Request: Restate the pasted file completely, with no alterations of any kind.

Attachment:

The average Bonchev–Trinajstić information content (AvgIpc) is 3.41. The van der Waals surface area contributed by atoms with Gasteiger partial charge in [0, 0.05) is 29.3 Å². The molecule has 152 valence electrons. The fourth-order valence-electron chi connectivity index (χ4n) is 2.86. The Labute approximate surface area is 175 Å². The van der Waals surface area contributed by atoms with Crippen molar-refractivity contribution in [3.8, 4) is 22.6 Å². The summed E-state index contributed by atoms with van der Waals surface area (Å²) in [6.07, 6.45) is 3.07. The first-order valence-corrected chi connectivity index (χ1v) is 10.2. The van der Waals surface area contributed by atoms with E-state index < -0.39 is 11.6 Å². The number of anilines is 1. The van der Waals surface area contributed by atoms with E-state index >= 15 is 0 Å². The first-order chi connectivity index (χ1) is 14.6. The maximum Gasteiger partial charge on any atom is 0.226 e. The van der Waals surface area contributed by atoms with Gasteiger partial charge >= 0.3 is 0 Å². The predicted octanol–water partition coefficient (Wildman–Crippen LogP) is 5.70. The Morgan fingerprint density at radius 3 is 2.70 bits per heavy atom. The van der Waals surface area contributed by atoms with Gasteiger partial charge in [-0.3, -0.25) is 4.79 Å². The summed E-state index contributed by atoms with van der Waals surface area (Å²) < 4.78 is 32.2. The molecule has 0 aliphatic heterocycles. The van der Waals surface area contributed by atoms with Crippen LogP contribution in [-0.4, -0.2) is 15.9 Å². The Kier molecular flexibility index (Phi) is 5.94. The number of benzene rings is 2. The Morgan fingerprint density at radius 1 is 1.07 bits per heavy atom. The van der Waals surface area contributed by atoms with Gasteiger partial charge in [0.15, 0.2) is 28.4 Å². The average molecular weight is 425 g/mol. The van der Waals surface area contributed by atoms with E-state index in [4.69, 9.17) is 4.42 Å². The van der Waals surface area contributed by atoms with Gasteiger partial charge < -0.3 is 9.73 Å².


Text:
The average Bonchev–Trinajstić information content (AvgIpc) is 3.41. The van der Waals surface area contributed by atoms with Gasteiger partial charge in [0, 0.05) is 29.3 Å². The molecule has 152 valence electrons. The fourth-order valence-electron chi connectivity index (χ4n) is 2.86. The Labute approximate surface area is 175 Å². The van der Waals surface area contributed by atoms with Crippen molar-refractivity contribution in [3.8, 4) is 22.6 Å². The summed E-state index contributed by atoms with van der Waals surface area (Å²) in [6.07, 6.45) is 3.07. The first-order valence-corrected chi connectivity index (χ1v) is 10.2. The van der Waals surface area contributed by atoms with E-state index < -0.39 is 11.6 Å². The number of anilines is 1. The van der Waals surface area contributed by atoms with E-state index >= 15 is 0 Å². The first-order chi connectivity index (χ1) is 14.6. The maximum Gasteiger partial charge on any atom is 0.226 e. The van der Waals surface area contributed by atoms with Gasteiger partial charge >= 0.3 is 0 Å². The predicted octanol–water partition coefficient (Wildman–Crippen LogP) is 5.70. The Morgan fingerprint density at radius 3 is 2.70 bits per heavy atom. The van der Waals surface area contributed by atoms with Gasteiger partial charge in [-0.3, -0.25) is 4.79 Å². The summed E-state index contributed by atoms with van der Waals surface area (Å²) < 4.78 is 32.2. The molecule has 0 aliphatic heterocycles. The van der Waals surface area contributed by atoms with Crippen LogP contribution in [-0.4, -0.2) is 15.9 Å². The Kier molecular flexibility index (Phi) is 5.94. The number of benzene rings is 2. The Morgan fingerprint density at radius 1 is 1.07 bits per heavy atom. The van der Waals surface area contributed by atoms with Gasteiger partial charge in [0.15, 0.2) is 28.4 Å². The average molecular weight is 425 g/mol. The van der Waals surface area contributed by atoms with E-state index in [4.69, 9.17) is 4.42 Å². The van der Waals surface area contributed by atoms with Gasteiger partial charge < -0.3 is 9.73 Å².